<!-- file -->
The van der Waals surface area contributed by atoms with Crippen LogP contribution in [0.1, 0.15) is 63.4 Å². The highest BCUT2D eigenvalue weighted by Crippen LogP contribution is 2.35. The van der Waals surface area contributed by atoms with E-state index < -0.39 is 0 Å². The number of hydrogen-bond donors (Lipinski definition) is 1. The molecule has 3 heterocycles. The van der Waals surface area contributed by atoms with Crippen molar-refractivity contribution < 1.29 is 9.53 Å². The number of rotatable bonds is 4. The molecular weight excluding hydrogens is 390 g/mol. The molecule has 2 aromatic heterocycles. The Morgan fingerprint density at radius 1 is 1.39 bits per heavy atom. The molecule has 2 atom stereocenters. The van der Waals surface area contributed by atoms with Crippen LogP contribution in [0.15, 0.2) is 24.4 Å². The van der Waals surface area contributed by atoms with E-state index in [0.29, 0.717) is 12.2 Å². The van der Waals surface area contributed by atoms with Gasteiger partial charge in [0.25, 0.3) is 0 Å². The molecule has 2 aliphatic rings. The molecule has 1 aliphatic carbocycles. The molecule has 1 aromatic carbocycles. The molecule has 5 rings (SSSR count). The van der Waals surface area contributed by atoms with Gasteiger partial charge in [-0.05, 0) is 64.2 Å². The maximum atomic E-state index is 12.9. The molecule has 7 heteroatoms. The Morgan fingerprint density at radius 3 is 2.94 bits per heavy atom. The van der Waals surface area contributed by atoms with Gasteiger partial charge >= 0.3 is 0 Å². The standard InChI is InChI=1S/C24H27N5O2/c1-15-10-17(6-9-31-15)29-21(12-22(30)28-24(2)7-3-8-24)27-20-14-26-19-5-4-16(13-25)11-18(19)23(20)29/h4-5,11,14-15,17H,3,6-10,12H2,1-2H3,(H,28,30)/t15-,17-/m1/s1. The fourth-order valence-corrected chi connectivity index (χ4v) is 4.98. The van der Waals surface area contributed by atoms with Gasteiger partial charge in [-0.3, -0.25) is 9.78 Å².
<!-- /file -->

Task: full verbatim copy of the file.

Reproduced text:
The van der Waals surface area contributed by atoms with Crippen LogP contribution in [0.1, 0.15) is 63.4 Å². The highest BCUT2D eigenvalue weighted by Crippen LogP contribution is 2.35. The van der Waals surface area contributed by atoms with E-state index < -0.39 is 0 Å². The number of hydrogen-bond donors (Lipinski definition) is 1. The molecule has 3 heterocycles. The van der Waals surface area contributed by atoms with Crippen molar-refractivity contribution < 1.29 is 9.53 Å². The number of rotatable bonds is 4. The molecular weight excluding hydrogens is 390 g/mol. The molecule has 2 aromatic heterocycles. The Morgan fingerprint density at radius 1 is 1.39 bits per heavy atom. The molecule has 2 atom stereocenters. The van der Waals surface area contributed by atoms with Crippen LogP contribution in [0.15, 0.2) is 24.4 Å². The van der Waals surface area contributed by atoms with E-state index in [0.29, 0.717) is 12.2 Å². The van der Waals surface area contributed by atoms with Gasteiger partial charge in [0.25, 0.3) is 0 Å². The molecule has 2 aliphatic rings. The molecule has 1 aliphatic carbocycles. The molecule has 1 aromatic carbocycles. The molecule has 5 rings (SSSR count). The van der Waals surface area contributed by atoms with Gasteiger partial charge in [-0.05, 0) is 64.2 Å². The maximum atomic E-state index is 12.9. The molecule has 7 heteroatoms. The Morgan fingerprint density at radius 3 is 2.94 bits per heavy atom. The van der Waals surface area contributed by atoms with Gasteiger partial charge >= 0.3 is 0 Å². The standard InChI is InChI=1S/C24H27N5O2/c1-15-10-17(6-9-31-15)29-21(12-22(30)28-24(2)7-3-8-24)27-20-14-26-19-5-4-16(13-25)11-18(19)23(20)29/h4-5,11,14-15,17H,3,6-10,12H2,1-2H3,(H,28,30)/t15-,17-/m1/s1. The fourth-order valence-corrected chi connectivity index (χ4v) is 4.98. The van der Waals surface area contributed by atoms with Gasteiger partial charge in [-0.3, -0.25) is 9.78 Å².